Monday, June 30, 2008

Gimme them old-time burger stands - Someburger

11th at Studewood in the Heights

One of our newspaper reviewers has observed astutely that one’s taste in hamburgers is very personal. That’s true for me and obvious to anybody who notes the great diversity of burgers that people rave about. In my case it has to do with my earliest experiences of burgers at a burger joint, Harden’s Dairy Bar in Lake Jackson, to be exact. It’s been in business for 55 years, which means I was going there within a couple of years of the opening, tagging along with my older brother, spending time on a Saturday afternoon standing around in the parking lot (walk-up window service only), getting picked on relentlessly by my brother and his friends, listening to the latest hits blaring out of tinny speakers under the eaves, enjoying a burger with a Coke float or frosted root beer. I’ve wondered if I would enjoy one of those burgers if I could have one today; I can’t, because the burgers at Harden’s have changed. In keeping with the times they’re much bigger now, like most Americans and appetites, I guess. Not only that, these days besides the walk up windows you can dine-in or go through a drive-thru.

But I still like the style of burger the Dairy Bar served, a thin patty, well caramelized crust on the exterior, hot and fresh off the grill. And I have a fascination with old timey burger stands like Harden’s Dairy Bar and like Someburger in the Heights, which remains a walk-up window only type place (and probably started around the same time as Harden’s).

It’s one of my favorte burger places in Houston, but it’s not for everybody (what burger is?) If you want red juices running down your chin when you bite into your burger, this is not the place for you. These days I always get a double meat, an extravagance which probably didn’t exist on the original menus at either place. They still come off the grill so hot and fresh even the bun could burn your tongue. I’ve speculated the place is so small they can’t possibly store many supplies in there so the fixings must be fresh.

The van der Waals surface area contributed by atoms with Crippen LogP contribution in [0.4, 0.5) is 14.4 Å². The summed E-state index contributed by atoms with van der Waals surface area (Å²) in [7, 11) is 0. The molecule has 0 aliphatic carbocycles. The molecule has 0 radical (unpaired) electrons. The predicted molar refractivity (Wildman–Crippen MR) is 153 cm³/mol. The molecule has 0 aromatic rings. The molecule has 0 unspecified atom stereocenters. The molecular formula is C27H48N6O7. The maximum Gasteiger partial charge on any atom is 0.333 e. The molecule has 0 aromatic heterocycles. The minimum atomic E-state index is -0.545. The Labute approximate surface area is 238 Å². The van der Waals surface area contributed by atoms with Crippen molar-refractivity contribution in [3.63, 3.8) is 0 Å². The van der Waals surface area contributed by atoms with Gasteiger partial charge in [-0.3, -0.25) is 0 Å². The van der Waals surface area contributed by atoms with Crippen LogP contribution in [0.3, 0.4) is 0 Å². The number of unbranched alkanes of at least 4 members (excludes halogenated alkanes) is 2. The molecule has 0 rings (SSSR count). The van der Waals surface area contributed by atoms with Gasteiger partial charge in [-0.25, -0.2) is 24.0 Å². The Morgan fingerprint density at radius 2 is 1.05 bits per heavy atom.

There’s not only no drive-through or kiddie playground, there’s not even indoor dining, or much to choose from on the menu. A faded printed sign in the window advises that french fries, onion rings, shakes and malts come in one size only - there’s no biggie size or supersize here. Shakes and malts are made with hand-dipped ice cream and an old mixer. Once when I was ordering the owner was standing by the window and when he heard me order a shake he commented ‘You must be on a diet. Around here, a shake is considered diet food.’ My kind of place.

They do a real good business not only from neighborhood folks but from people all across town who drive there for the burgers. I've chatted with several people standing in line or under the trees who tell of growning up eating Someburgers at other locations around town, on Shepherd near Richmond and on Airline Drive for instance.

The iconic stand on 11th is one of only 2 still surviving of a chain that once had locations in many Texas cities. The other is in beautiful downtown Baytown, on Decker Drive, and has a website which gives some of the history of the chain, which was originally called Somewhere and started in Austin. The Baytown location offers the additional amenity of indoor dining in air conditioned comfort and to the basic choices of chocolate, vanilla or strawberry shakes and malts adds pineapple.

Me, I’m happy with the Heights location, eating at the picnic tables under the trees out back or in my car. All that’s missing to complete the experience is some tinny speakers blaring out Bill Haley and the Comets, Chuck Berry, Little Richard and the like That maybe and a lot more hair on my head.

Someburger Baytown

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